- Genuine Occupational Requirements (GOR) – In some cases, an employer may operate under genuine occupational requirements (GOR), which indicates that only employees who possess a specific trait would be able to perform the tasks of that function. Employers must demonstrate that the GOR is real and not discriminatory in these situations.
- Justification – If an employer has broken the law by failing to meet a GOR, they may be able to justify their conduct by demonstrating how they would have met the job requirements if they hadn’t taken gender into account.
Employers who are found to have broken the law against discrimination may face significant fines and other consequences. They may also be compelled to pay the employee remuneration. On the other hand, employers are more likely to resolve conflicts with employees before they reach a tribunal.
According to redundancy law, employers must follow certain procedures when making employees redundant. Any company with more than 20 employees is obligated by law to perform a redundancy consultation process, including arranging individual consultation meetings with each employee laid off. If the company has fewer than 40 employees, the employer is not compelled by law to attend individual meetings with each laid-off person.
Employers may opt-out of collective consultation even if they have more than 20 employees to demonstrate that they have already held a collective meeting with the workforce in the same calendar year. If an employer does not want to conduct individual consultations, they must give written notice to their employees at least 30 days before the meeting. This will give employees time to determine whether or not they want to appeal their dismissal.
Employees who do not receive notification of a collective consultation meeting might sue their employer for unjust dismissal. Employees laid off may be eligible for redundancy pay or unjust dismissal compensation.
Contracts are legally binding agreements between an employer and an employee that detail the terms and conditions of employment. If it is important to continue good business operations, employers may elect to modify contracts with existing personnel. For example, introducing new company policies, changing working hours, or using new equipment as examples of changes. On the other hand, employers should be wary of changing the conditions of an employee’s contract without their permission.
The following are the primary types of adjustments that employers are allowed to make:
- Minor Adjustments – If essential for business operations, employers may need to make minor changes to an employee’s contract. For example, these could involve implementing a new company policy or adjusting working hours. Employees’ contracts will continue as before if employers make these modifications, and they will not be needed to give their consent.
- Significant Changes – If essential for business operations, employers may need to change an employee’s contract. Introducing new equipment, changing working hours, or changing employee job tasks or responsibilities are just a few examples. Employers should give their employees a letter describing the reasons for the change and an explanation of any additional terms that will be included in the employee’s contract in these situations. Employers must also provide adequate notice to employees before they are required to sign the new contract.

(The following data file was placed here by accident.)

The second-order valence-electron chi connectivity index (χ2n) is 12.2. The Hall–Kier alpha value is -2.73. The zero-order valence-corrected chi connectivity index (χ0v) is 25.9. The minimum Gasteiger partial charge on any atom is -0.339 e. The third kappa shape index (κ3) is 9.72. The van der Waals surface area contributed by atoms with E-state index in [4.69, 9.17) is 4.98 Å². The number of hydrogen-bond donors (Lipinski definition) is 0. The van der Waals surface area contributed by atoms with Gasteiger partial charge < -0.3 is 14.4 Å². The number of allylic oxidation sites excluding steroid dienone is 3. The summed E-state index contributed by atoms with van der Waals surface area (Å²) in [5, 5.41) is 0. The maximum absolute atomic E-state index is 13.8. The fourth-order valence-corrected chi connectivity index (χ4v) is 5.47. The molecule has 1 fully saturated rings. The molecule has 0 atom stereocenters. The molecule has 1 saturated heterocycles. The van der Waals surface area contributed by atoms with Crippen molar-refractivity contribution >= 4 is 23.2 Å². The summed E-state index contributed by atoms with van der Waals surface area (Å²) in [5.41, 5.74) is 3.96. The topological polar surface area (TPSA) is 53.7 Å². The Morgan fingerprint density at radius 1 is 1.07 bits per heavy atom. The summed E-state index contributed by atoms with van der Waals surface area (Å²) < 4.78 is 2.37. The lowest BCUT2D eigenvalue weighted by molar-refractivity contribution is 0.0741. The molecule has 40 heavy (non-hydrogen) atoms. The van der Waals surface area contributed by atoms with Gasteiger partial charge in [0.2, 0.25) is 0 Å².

Employers should be aware that if they amend a contract without the employee’s permission, an employment tribunal may determine that the employer did not treat the employee fairly and respectfully. This could indicate that companies have failed to meet their legal obligations under the Employment Rights Act of 1996.
Task 4: Understand how to manage issues related to pay and working time in a legal manner and employment rights for flexible working.
Employers are required to compensate their employees for every work they have accomplished. If employers fail to do so, an employment tribunal may decide that employees should be reimbursed if they have incurred a financial loss due to their employer’s failure to pay them correctly. There are additional restrictions governing the amount of pay that employees must get. The minimum wage is a weekly sum that employers must pay their employees for all hours worked.
Employers have the right to require employees to work several jobs as long as this does not result in more than 48 hours per week on average. If employers ask their employees to do so, they must give written notice, and the number of hours worked by each employee must remain constant for at least four weeks.
If they have been contracted to perform more than 48 hours a week, employees are entitled to overtime pay. Overtime pay is normally paid at 1.5 times or double the regular hourly rate, as specified in the employee’s employment contract.
Employees who have worked for an employer for more than a month and a half shall obtain a statement of particulars outlining their employment rights, including compensation and working hours. This is in contrast to employees hired for less than four weeks, who typically orally handed their terms and conditions.
Employers should also be aware that they cannot adjust employees’ working hours or pay conditions without their approval if they are doing it to avoid their employer’s obligations under employment rights legislation.